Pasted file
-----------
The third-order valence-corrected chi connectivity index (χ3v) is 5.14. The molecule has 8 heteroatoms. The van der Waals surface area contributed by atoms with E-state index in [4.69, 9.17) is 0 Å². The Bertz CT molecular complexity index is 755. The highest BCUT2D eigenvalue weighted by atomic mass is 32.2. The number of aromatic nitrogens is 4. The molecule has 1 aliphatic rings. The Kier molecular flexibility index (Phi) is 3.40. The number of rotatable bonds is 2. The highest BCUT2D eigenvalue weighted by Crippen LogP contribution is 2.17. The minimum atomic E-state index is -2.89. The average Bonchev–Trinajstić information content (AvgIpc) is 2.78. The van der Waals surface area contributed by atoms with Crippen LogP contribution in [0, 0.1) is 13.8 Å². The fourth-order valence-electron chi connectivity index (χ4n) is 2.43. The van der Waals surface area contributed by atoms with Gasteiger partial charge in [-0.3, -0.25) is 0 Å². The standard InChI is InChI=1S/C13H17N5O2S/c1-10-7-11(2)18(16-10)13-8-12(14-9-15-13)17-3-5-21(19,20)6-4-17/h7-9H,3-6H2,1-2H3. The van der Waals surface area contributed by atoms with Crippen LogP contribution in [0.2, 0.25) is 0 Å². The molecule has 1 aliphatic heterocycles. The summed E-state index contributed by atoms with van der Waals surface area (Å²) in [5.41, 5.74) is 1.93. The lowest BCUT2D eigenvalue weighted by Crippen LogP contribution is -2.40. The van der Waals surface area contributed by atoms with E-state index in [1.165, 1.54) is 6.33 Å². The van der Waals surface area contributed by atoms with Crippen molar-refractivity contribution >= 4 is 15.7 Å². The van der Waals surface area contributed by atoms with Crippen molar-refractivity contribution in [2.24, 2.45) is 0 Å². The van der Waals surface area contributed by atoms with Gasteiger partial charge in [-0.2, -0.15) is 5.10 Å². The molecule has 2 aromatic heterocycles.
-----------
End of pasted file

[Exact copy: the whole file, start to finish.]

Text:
The third-order valence-corrected chi connectivity index (χ3v) is 5.14. The molecule has 8 heteroatoms. The van der Waals surface area contributed by atoms with E-state index in [4.69, 9.17) is 0 Å². The Bertz CT molecular complexity index is 755. The highest BCUT2D eigenvalue weighted by atomic mass is 32.2. The number of aromatic nitrogens is 4. The molecule has 1 aliphatic rings. The Kier molecular flexibility index (Phi) is 3.40. The number of rotatable bonds is 2. The highest BCUT2D eigenvalue weighted by Crippen LogP contribution is 2.17. The minimum atomic E-state index is -2.89. The average Bonchev–Trinajstić information content (AvgIpc) is 2.78. The van der Waals surface area contributed by atoms with Crippen LogP contribution in [0, 0.1) is 13.8 Å². The fourth-order valence-electron chi connectivity index (χ4n) is 2.43. The van der Waals surface area contributed by atoms with Gasteiger partial charge in [-0.3, -0.25) is 0 Å². The standard InChI is InChI=1S/C13H17N5O2S/c1-10-7-11(2)18(16-10)13-8-12(14-9-15-13)17-3-5-21(19,20)6-4-17/h7-9H,3-6H2,1-2H3. The van der Waals surface area contributed by atoms with Crippen LogP contribution in [0.2, 0.25) is 0 Å². The molecule has 1 aliphatic heterocycles. The summed E-state index contributed by atoms with van der Waals surface area (Å²) in [5.41, 5.74) is 1.93. The lowest BCUT2D eigenvalue weighted by Crippen LogP contribution is -2.40. The van der Waals surface area contributed by atoms with E-state index in [1.165, 1.54) is 6.33 Å². The van der Waals surface area contributed by atoms with Crippen molar-refractivity contribution >= 4 is 15.7 Å². The van der Waals surface area contributed by atoms with Crippen molar-refractivity contribution in [2.24, 2.45) is 0 Å². The van der Waals surface area contributed by atoms with Gasteiger partial charge in [-0.2, -0.15) is 5.10 Å². The molecule has 2 aromatic heterocycles.